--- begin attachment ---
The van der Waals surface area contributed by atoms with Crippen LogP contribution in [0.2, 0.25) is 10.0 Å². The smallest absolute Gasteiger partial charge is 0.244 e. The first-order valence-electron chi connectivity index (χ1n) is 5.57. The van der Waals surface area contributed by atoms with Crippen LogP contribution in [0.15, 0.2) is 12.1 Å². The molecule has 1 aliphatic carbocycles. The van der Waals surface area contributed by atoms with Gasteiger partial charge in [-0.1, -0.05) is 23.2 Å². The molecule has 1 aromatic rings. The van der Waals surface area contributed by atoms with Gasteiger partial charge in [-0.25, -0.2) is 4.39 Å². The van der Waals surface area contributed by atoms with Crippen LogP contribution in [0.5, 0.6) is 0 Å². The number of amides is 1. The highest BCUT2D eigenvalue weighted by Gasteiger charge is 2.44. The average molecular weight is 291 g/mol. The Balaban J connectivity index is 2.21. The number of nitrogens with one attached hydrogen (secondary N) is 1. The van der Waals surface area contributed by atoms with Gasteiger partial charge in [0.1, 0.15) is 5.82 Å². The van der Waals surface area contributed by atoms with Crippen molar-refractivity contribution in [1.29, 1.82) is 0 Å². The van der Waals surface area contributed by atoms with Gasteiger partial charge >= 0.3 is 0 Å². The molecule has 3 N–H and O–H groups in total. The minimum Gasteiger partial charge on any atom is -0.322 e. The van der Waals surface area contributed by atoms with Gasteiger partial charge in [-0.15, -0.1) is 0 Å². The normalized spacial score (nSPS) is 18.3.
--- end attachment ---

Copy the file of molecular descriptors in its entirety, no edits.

The van der Waals surface area contributed by atoms with Crippen LogP contribution in [0.2, 0.25) is 10.0 Å². The smallest absolute Gasteiger partial charge is 0.244 e. The first-order valence-electron chi connectivity index (χ1n) is 5.57. The van der Waals surface area contributed by atoms with Crippen LogP contribution in [0.15, 0.2) is 12.1 Å². The molecule has 1 aliphatic carbocycles. The van der Waals surface area contributed by atoms with Gasteiger partial charge in [-0.1, -0.05) is 23.2 Å². The molecule has 1 aromatic rings. The van der Waals surface area contributed by atoms with Gasteiger partial charge in [-0.25, -0.2) is 4.39 Å². The van der Waals surface area contributed by atoms with Crippen LogP contribution in [0.5, 0.6) is 0 Å². The number of amides is 1. The highest BCUT2D eigenvalue weighted by Gasteiger charge is 2.44. The average molecular weight is 291 g/mol. The Balaban J connectivity index is 2.21. The number of nitrogens with one attached hydrogen (secondary N) is 1. The van der Waals surface area contributed by atoms with Gasteiger partial charge in [0.1, 0.15) is 5.82 Å². The van der Waals surface area contributed by atoms with Crippen molar-refractivity contribution in [1.29, 1.82) is 0 Å². The van der Waals surface area contributed by atoms with Gasteiger partial charge >= 0.3 is 0 Å². The molecule has 3 N–H and O–H groups in total. The minimum Gasteiger partial charge on any atom is -0.322 e. The van der Waals surface area contributed by atoms with Gasteiger partial charge in [-0.15, -0.1) is 0 Å². The normalized spacial score (nSPS) is 18.3.